How to remove and reuse ceramic tile

Updated November 21, 2016

Removing ceramic tiles to reuse them requires time and patience. No special tools will guarantee that you can remove the tiles without breaking them. You must always plan the job as if you will need a different floor covering in case you cannot save enough tiles for your new project. If possible, begin your removal in an entryway, or the top of a wall. A cracked tile is also another possible starting point.

Lay a rag over a cracked tile, and hit the tile with the hammer to break it into pieces. Remove the rag and clean up the broken tile. This will give you access to the edges of the surrounding tiles.

Hold the flat-tip screwdriver at a 45-degree angle in the centre of the grout line. Hit the screwdriver handle with the hammer to break up the grout. Continue this process around an entire tile. Clean up the chipped grout with the shop vacuum.

Slide the edge of the 3-inch putty knife under the edge of the tile you chipped the grout away from. Tap the handle of the putty knife with the hammer so that it slides under the tile. Pull the putty knife out from under the tile without lifting up on it, and repeat this step all the way around the tile. When you reach the end, carefully lift up on the putty knife. The tile should come up in one piece. If you feel resistance when you lift up on the putty knife, work your way around the tile again until you can get it to come up. Repeat this step for each tile you plan to remove.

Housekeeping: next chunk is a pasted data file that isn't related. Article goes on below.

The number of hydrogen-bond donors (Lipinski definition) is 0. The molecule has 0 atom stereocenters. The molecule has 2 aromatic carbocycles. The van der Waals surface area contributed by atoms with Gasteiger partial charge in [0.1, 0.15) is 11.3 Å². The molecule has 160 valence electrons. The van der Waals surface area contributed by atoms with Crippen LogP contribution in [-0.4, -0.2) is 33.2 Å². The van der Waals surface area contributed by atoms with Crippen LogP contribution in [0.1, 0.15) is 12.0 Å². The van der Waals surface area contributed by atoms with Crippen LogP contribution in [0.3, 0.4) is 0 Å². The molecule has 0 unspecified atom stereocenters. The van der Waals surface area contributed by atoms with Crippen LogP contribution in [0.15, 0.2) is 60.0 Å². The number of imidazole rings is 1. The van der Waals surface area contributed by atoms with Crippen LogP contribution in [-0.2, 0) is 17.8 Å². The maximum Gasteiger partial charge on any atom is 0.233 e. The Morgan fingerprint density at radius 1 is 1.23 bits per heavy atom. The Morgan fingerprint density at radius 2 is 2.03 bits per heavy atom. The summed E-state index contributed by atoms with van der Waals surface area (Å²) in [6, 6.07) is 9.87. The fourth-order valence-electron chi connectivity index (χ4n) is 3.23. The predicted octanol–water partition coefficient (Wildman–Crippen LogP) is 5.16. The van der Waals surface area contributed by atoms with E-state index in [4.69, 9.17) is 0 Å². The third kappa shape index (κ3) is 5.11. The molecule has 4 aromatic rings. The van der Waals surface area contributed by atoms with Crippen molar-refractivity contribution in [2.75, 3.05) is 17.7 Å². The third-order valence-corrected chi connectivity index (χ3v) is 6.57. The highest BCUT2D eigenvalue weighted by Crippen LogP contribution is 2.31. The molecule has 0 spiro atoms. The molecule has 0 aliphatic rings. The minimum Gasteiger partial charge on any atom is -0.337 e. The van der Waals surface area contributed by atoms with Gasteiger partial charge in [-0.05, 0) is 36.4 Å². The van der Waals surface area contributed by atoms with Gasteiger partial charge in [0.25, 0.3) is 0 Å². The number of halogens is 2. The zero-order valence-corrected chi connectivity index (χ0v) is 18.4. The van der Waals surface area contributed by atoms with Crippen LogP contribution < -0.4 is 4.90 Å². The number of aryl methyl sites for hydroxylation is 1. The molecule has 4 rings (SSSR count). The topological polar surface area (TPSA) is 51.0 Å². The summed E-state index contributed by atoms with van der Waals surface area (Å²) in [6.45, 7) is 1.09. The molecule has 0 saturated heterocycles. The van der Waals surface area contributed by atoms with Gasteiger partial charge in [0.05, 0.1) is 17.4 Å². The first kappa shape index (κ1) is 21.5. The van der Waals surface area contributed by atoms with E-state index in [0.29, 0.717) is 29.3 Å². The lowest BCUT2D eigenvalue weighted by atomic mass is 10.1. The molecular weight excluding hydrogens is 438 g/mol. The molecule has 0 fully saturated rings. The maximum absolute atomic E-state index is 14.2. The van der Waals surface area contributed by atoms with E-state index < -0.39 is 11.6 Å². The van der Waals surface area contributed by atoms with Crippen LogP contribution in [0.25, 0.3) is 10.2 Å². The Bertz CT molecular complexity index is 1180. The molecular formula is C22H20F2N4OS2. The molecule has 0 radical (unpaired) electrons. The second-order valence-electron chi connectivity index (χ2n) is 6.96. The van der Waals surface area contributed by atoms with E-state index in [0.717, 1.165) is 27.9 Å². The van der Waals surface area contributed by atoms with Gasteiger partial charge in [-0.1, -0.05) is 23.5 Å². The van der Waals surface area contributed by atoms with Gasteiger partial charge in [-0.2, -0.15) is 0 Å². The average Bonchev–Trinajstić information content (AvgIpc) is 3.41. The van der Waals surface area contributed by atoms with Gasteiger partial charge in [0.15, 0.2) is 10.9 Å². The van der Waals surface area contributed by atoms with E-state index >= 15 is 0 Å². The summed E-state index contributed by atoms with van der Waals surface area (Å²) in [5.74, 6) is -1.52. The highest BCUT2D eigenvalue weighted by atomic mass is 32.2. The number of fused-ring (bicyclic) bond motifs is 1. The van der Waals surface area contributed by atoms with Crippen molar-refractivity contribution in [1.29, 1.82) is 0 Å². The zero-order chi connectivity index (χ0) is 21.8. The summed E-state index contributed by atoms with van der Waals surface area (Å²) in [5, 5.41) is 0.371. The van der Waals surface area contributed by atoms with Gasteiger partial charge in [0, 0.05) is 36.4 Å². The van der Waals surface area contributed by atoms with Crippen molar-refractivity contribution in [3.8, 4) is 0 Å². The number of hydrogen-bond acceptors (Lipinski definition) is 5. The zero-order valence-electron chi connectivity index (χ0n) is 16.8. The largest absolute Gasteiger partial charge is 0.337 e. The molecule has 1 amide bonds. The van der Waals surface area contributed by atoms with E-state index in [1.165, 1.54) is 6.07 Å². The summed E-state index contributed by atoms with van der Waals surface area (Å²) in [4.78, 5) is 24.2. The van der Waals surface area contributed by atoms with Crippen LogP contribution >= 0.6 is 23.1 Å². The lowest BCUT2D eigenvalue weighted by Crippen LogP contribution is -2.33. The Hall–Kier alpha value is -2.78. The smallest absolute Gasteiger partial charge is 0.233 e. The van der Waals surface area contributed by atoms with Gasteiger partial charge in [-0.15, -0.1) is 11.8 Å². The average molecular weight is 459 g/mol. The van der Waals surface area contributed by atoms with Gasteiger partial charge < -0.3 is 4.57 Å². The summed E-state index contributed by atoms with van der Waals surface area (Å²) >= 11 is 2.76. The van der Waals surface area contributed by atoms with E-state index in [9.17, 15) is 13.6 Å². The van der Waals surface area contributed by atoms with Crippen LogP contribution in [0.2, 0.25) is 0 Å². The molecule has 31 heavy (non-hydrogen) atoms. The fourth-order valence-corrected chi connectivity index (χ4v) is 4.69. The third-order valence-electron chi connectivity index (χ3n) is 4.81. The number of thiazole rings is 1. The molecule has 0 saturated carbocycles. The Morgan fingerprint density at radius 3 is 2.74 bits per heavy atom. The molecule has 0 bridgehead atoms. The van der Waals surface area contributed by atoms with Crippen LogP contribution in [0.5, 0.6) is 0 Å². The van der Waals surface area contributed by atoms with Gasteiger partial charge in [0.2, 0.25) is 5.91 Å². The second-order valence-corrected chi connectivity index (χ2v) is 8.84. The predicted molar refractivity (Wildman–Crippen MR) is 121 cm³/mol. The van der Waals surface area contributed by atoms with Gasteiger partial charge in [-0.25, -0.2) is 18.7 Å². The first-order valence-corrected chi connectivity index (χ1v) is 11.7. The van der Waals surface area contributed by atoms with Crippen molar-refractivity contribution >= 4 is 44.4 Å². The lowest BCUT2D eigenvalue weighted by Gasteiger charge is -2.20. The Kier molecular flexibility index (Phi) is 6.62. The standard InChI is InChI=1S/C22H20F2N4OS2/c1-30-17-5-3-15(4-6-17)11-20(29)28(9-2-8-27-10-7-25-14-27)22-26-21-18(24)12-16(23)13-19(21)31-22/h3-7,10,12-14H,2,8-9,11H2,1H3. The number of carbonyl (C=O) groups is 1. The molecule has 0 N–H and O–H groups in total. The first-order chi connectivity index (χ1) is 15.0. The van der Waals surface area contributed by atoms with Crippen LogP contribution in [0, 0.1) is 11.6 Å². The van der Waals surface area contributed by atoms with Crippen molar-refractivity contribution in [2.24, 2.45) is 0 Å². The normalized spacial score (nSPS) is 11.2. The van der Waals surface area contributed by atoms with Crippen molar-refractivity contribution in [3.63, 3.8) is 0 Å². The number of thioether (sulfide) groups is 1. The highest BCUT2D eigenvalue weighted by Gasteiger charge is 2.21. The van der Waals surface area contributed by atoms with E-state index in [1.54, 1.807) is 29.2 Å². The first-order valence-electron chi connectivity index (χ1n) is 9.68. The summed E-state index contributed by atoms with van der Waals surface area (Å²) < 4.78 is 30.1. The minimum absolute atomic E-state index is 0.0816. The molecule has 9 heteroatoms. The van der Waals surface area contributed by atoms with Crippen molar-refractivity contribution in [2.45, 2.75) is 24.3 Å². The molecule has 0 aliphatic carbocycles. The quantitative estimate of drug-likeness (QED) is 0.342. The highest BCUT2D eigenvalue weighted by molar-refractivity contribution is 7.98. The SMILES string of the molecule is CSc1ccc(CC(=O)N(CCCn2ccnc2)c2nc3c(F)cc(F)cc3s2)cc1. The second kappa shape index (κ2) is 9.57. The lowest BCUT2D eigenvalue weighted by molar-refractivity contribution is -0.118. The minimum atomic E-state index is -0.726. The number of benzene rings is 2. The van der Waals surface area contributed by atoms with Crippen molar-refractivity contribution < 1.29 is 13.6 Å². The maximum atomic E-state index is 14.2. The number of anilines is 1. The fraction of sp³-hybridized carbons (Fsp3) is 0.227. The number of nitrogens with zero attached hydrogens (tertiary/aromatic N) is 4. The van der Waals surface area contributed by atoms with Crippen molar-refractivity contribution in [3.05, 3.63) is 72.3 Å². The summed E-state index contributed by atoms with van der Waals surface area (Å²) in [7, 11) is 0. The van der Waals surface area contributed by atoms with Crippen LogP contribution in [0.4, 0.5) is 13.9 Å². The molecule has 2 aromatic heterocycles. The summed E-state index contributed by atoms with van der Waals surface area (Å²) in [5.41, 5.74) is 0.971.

Place the section of 2-by-4-inch board on the edge of a work table with the 4-inch side facing up. Clamp the ends of the board to the table so that it cannot move. The board provides a stop for the tiles when you sand them.

Lay a tile on the table with the back facing up, and one edge of the tile resting against the board.

Sand the thinset mortar or mastic off the back of the tile, using a belt sander with an 80-grit sanding belt. Repeat this step for each tile you saved. Thinset must be removed before you can reset the tiles in a new area.


Take your time. The slower you work on removing the tile, the more likely you are to succeed.

Things You'll Need

  • Flat-tip screwdriver
  • Hammer
  • Rag
  • Shop vacuum
  • 3-inch thin-blade putty knife
  • 2-by-4-inch board, 2 feet long
  • 2 clamps
  • Belt sander
  • 80-grit sanding belt
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About the Author

Based in Oklahoma City, Debbie Tolle has been working in the home-improvement industry since 2001 and writing since 1998. Tolle holds a Master of Science in psychology from Eastern Illinois University and is also a Cisco-certified network associate (CCNA) and a Microsoft-certified systems engineer (MCSE).